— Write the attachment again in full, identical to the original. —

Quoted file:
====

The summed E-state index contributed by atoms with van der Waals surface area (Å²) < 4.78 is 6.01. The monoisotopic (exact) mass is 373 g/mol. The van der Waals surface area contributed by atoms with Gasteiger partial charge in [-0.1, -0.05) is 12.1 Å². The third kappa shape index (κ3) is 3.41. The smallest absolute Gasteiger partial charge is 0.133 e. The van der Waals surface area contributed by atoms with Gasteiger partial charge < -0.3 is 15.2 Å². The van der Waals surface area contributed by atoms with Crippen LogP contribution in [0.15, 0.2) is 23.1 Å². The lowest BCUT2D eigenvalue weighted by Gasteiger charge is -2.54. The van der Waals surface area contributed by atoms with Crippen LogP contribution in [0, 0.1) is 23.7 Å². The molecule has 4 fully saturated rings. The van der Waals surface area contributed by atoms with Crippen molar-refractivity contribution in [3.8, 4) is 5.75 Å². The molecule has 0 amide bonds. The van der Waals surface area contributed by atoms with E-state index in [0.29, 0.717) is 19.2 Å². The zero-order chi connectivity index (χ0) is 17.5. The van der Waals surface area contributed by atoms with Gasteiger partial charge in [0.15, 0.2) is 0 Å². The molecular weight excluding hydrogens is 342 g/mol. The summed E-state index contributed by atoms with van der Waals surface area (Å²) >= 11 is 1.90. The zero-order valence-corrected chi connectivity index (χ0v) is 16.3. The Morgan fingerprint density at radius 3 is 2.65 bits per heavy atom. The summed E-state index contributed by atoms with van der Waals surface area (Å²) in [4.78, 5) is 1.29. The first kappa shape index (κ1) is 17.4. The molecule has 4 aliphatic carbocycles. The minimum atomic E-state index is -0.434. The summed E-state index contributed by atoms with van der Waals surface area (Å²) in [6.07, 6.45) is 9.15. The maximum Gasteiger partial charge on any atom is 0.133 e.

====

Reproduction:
The summed E-state index contributed by atoms with van der Waals surface area (Å²) < 4.78 is 6.01. The monoisotopic (exact) mass is 373 g/mol. The van der Waals surface area contributed by atoms with Gasteiger partial charge in [-0.1, -0.05) is 12.1 Å². The third kappa shape index (κ3) is 3.41. The smallest absolute Gasteiger partial charge is 0.133 e. The van der Waals surface area contributed by atoms with Gasteiger partial charge < -0.3 is 15.2 Å². The van der Waals surface area contributed by atoms with Crippen LogP contribution in [0.15, 0.2) is 23.1 Å². The lowest BCUT2D eigenvalue weighted by Gasteiger charge is -2.54. The van der Waals surface area contributed by atoms with Crippen LogP contribution in [0, 0.1) is 23.7 Å². The molecule has 4 fully saturated rings. The van der Waals surface area contributed by atoms with Crippen molar-refractivity contribution in [3.8, 4) is 5.75 Å². The molecule has 0 amide bonds. The van der Waals surface area contributed by atoms with E-state index in [0.29, 0.717) is 19.2 Å². The zero-order chi connectivity index (χ0) is 17.5. The van der Waals surface area contributed by atoms with Gasteiger partial charge in [0.15, 0.2) is 0 Å². The molecular weight excluding hydrogens is 342 g/mol. The summed E-state index contributed by atoms with van der Waals surface area (Å²) >= 11 is 1.90. The zero-order valence-corrected chi connectivity index (χ0v) is 16.3. The Morgan fingerprint density at radius 3 is 2.65 bits per heavy atom. The summed E-state index contributed by atoms with van der Waals surface area (Å²) in [4.78, 5) is 1.29. The first kappa shape index (κ1) is 17.4. The molecule has 4 aliphatic carbocycles. The minimum atomic E-state index is -0.434. The summed E-state index contributed by atoms with van der Waals surface area (Å²) in [6.07, 6.45) is 9.15. The maximum Gasteiger partial charge on any atom is 0.133 e.